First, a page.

What confuses me is that the golden ratio is supposed to be some mythic connection between the physical/mathematical nature of the universe and its mystical nature – some sort of in-built scientific constant of art. Yet, mathematicians don't care about phi at all; it's a very insignificant number that we mention as some historical footnote and move on from. Scientists of times past found it interesting because that was the state of the science then. Bloodletting was also exalted at one point, but you see where I'm going with that. Modern scientists have dutifully analyzed its appearance or significance with more modern sophistication and have continually found it to be in a word, insignificant. Sure, there are historical examples and maybe even a modern example or two you can cherry-pick, but the overwhelming majority of mathematicians and scientists are adamantly indifferent to this thing that's supposed to be the mythical connection, so my question is: on what basis besides appeals to historical artists who didn't have the requisite knowledge to assess the mathematical significance of a numerical concept or anecdotal cherry-pickings of those who did pay it heed centuries ago does this continue to persist?

Your graphic is an excellent illustration of the counter-argument There is no phi in that sculpture. Lines have been drawn at approximately "golden ratio" intervals, but those are not significant points. There is another image of the Sistine Chapel with golden ratio rules drawn right at the point of the fingers touching, but those are only golden ratio rules because the outside rectangle was drawn at an arbitrary position to make the rules "golden ratio" rules. Countless times it has been claimed (even here, and in the first video!) that the ratio of the phalanges of the hand fit that ratio; hint: they do not, at least no more so than many simpler geometric ratios such as 2/3.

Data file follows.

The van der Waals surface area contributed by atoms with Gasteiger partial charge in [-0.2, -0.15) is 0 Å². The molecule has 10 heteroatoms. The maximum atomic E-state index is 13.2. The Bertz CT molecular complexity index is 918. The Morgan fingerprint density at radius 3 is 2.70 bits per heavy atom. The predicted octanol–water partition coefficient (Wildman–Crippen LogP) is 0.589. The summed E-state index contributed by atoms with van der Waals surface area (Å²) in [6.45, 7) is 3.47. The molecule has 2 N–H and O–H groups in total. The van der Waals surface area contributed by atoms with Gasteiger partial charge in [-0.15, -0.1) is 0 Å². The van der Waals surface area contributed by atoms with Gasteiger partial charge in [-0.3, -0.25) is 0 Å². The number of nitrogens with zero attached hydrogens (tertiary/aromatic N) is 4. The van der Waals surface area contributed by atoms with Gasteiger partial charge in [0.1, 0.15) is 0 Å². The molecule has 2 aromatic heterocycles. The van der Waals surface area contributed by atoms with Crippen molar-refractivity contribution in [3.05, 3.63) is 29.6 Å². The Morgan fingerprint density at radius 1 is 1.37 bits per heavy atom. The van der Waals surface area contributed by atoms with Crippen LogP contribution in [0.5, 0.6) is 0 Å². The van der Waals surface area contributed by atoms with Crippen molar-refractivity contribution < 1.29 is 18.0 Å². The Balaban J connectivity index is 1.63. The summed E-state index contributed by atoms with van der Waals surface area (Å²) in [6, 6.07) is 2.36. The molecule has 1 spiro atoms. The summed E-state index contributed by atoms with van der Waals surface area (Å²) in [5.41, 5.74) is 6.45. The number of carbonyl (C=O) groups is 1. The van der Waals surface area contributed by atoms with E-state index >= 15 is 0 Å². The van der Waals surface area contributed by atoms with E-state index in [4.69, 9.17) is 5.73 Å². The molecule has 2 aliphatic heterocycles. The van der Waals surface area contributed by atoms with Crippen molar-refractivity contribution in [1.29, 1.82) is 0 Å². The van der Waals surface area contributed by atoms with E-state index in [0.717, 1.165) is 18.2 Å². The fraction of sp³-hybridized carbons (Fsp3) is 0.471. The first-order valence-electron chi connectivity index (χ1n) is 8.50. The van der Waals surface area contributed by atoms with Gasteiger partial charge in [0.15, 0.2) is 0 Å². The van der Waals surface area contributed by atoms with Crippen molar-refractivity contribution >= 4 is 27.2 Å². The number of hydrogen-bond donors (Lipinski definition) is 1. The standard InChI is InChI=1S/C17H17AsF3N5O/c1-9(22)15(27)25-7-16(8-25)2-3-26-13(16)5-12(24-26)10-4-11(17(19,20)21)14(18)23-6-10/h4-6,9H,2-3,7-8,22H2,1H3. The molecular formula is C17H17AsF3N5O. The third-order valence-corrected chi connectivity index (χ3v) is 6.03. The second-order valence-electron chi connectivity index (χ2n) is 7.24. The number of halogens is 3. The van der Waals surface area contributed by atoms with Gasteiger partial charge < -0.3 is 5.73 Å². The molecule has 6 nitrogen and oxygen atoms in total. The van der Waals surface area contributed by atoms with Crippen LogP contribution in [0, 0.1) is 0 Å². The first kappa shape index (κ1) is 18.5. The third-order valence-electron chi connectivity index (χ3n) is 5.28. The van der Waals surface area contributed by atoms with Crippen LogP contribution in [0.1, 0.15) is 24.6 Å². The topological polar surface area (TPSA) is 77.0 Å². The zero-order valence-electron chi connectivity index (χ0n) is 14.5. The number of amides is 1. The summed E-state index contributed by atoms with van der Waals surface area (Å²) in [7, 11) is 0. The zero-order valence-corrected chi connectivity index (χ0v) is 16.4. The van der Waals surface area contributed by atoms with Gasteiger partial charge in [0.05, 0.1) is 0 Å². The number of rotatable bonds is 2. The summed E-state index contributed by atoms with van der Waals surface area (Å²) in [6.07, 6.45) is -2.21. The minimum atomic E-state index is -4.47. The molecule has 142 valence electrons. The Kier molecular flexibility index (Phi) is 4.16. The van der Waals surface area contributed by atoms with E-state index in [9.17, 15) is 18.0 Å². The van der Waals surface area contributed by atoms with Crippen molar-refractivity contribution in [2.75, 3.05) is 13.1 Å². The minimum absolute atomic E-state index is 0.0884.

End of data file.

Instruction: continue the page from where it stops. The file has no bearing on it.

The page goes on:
The whole "golden ratio myth" has been debunked many times, much more thoroughly than I am willing to do. A quick google search includes https://www.fastcodesign.com/3044877/the-golden-ratio-designs-biggest-myth which seems to hit many of the major debunking points but not everything.

Humans seek patterns. When a pleasing pattern is drawn over a pleasing image we see significant pieces of that image which line up. And there are enough pleasing patterns that one of them likely will, when drawn just loosely enough, match up quite well with any arbitrary pleasing composition.

There is no secret pattern overlay to great photographs or great compositions. What pattern overlays give you is a framework around which you can build an interesting photograph, not because they are magical or mystical or somehow "natural", but because that latticework is there, so if you follow it in one part of the composition and in another part of the composition the interrelation between those parts will be apparent (see Myron's Picasso example as exactly this). Will you form better compositions by following a rule of thirds or golden ratio rules or golden spiral or sinister diagonals etc? You will. But not because the pattern is special, but because there is a pattern which draws the pieces together.